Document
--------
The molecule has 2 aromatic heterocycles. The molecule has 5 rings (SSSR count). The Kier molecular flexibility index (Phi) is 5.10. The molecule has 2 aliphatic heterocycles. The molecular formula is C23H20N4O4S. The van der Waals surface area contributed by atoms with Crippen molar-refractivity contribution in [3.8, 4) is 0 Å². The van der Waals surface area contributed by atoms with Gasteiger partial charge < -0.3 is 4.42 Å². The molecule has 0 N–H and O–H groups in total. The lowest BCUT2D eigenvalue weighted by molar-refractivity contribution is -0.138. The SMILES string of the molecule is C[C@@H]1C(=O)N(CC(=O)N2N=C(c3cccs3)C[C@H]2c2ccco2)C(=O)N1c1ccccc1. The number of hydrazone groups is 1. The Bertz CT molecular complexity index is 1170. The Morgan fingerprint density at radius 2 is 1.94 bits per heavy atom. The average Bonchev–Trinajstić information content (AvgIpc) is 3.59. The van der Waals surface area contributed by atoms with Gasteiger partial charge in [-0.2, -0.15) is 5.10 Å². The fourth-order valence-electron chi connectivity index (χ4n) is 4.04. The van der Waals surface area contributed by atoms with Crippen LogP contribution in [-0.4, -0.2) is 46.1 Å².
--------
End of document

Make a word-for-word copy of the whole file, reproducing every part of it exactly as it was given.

The molecule has 2 aromatic heterocycles. The molecule has 5 rings (SSSR count). The Kier molecular flexibility index (Phi) is 5.10. The molecule has 2 aliphatic heterocycles. The molecular formula is C23H20N4O4S. The van der Waals surface area contributed by atoms with Crippen molar-refractivity contribution in [3.8, 4) is 0 Å². The van der Waals surface area contributed by atoms with Gasteiger partial charge < -0.3 is 4.42 Å². The molecule has 0 N–H and O–H groups in total. The lowest BCUT2D eigenvalue weighted by molar-refractivity contribution is -0.138. The SMILES string of the molecule is C[C@@H]1C(=O)N(CC(=O)N2N=C(c3cccs3)C[C@H]2c2ccco2)C(=O)N1c1ccccc1. The number of hydrazone groups is 1. The Bertz CT molecular complexity index is 1170. The Morgan fingerprint density at radius 2 is 1.94 bits per heavy atom. The average Bonchev–Trinajstić information content (AvgIpc) is 3.59. The van der Waals surface area contributed by atoms with Gasteiger partial charge in [-0.2, -0.15) is 5.10 Å². The fourth-order valence-electron chi connectivity index (χ4n) is 4.04. The van der Waals surface area contributed by atoms with Crippen LogP contribution in [-0.4, -0.2) is 46.1 Å².